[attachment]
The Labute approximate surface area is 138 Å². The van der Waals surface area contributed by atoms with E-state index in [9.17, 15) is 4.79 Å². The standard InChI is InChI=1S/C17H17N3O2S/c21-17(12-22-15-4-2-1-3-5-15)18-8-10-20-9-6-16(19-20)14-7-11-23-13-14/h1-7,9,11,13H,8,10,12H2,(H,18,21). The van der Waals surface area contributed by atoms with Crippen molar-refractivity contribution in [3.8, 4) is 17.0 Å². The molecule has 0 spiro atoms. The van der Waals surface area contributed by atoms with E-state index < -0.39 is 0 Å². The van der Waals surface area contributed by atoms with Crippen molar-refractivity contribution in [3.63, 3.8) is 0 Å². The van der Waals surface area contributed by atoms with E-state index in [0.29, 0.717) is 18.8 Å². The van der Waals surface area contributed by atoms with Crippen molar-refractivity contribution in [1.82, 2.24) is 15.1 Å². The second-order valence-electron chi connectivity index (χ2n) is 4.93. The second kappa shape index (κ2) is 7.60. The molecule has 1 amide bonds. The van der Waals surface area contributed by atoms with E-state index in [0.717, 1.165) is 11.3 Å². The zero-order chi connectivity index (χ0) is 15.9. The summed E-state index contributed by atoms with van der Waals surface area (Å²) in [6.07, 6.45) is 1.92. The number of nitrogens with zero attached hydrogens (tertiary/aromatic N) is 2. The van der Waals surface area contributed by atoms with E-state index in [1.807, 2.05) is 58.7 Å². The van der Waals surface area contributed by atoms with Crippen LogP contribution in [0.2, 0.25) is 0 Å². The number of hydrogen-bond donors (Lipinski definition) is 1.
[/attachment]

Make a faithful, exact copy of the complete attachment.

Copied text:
The Labute approximate surface area is 138 Å². The van der Waals surface area contributed by atoms with E-state index in [9.17, 15) is 4.79 Å². The standard InChI is InChI=1S/C17H17N3O2S/c21-17(12-22-15-4-2-1-3-5-15)18-8-10-20-9-6-16(19-20)14-7-11-23-13-14/h1-7,9,11,13H,8,10,12H2,(H,18,21). The van der Waals surface area contributed by atoms with Crippen molar-refractivity contribution in [3.8, 4) is 17.0 Å². The molecule has 0 spiro atoms. The van der Waals surface area contributed by atoms with E-state index < -0.39 is 0 Å². The van der Waals surface area contributed by atoms with Crippen molar-refractivity contribution in [3.63, 3.8) is 0 Å². The van der Waals surface area contributed by atoms with E-state index in [0.29, 0.717) is 18.8 Å². The van der Waals surface area contributed by atoms with Crippen molar-refractivity contribution in [1.82, 2.24) is 15.1 Å². The second-order valence-electron chi connectivity index (χ2n) is 4.93. The second kappa shape index (κ2) is 7.60. The molecule has 1 amide bonds. The van der Waals surface area contributed by atoms with E-state index in [0.717, 1.165) is 11.3 Å². The zero-order chi connectivity index (χ0) is 15.9. The summed E-state index contributed by atoms with van der Waals surface area (Å²) in [6.07, 6.45) is 1.92. The number of nitrogens with zero attached hydrogens (tertiary/aromatic N) is 2. The van der Waals surface area contributed by atoms with E-state index in [1.807, 2.05) is 58.7 Å². The van der Waals surface area contributed by atoms with Crippen LogP contribution in [0.2, 0.25) is 0 Å². The number of hydrogen-bond donors (Lipinski definition) is 1.